This is the David-and-Goliath story of how RAF Coastal Command battled with outdated aircraft against the deadly U-boat fleet during the crucial first years of World War II.
In his six-volume series The Second World War, Winston Churchill wrote “The only thing that ever really frightened me during the war was the U-boat peril.” But initially, everyone was surprised at the efficiency of the submarines. Sonar proved less effective a detection method than the British had predicted; surface attack made the U-boat invisible, especially at night; and wolf-pack tactics overwhelmed convoy escorts. Only faulty German torpedoes and the restricted number of available U-boats limited their success. Astonishingly, Britain had the major piece of the solution to the U-boat threat from the opening days of World War II: the antisubmarine aircraft. If it had been used assiduously and effectively in the first months of the war, Britain might have won the Battle of the Atlantic in its first year. Instead, the opportunity was missed and the Battle of the Atlantic continued until Germany's surrender in May 1945.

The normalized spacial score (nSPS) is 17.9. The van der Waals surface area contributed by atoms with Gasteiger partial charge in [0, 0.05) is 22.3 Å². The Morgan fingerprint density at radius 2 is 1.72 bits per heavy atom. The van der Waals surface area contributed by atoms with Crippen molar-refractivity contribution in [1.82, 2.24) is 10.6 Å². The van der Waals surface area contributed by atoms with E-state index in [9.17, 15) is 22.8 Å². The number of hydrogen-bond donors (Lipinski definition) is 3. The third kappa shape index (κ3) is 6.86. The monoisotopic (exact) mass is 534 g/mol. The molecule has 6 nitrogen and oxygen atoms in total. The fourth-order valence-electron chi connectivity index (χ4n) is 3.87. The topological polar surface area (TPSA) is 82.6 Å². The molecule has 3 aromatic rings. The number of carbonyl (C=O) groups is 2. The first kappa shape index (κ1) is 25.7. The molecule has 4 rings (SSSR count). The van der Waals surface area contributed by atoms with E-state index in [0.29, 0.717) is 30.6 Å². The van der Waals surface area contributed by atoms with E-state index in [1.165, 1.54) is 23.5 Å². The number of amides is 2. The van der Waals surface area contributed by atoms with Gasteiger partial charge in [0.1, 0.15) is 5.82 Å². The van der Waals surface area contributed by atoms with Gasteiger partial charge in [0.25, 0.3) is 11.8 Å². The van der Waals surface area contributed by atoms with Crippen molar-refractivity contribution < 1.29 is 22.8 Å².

This title examines the role played by aircraft in the early years of the Battle of the Atlantic. Highlighting their success when employed effectively, the book follows these early operations to show how and why aircraft were initially misused. It also traces the development of technologies which made aircraft more effective submarine killers including radar and depth charges.
Read an extract of Battle of the Atlantic 1939–41
Table of Contents
Introduction Chronology Attacker's Capabilities Defender's Capabilities Campaign Objectives The Campaign Aftermath and Analysis Further Reading Index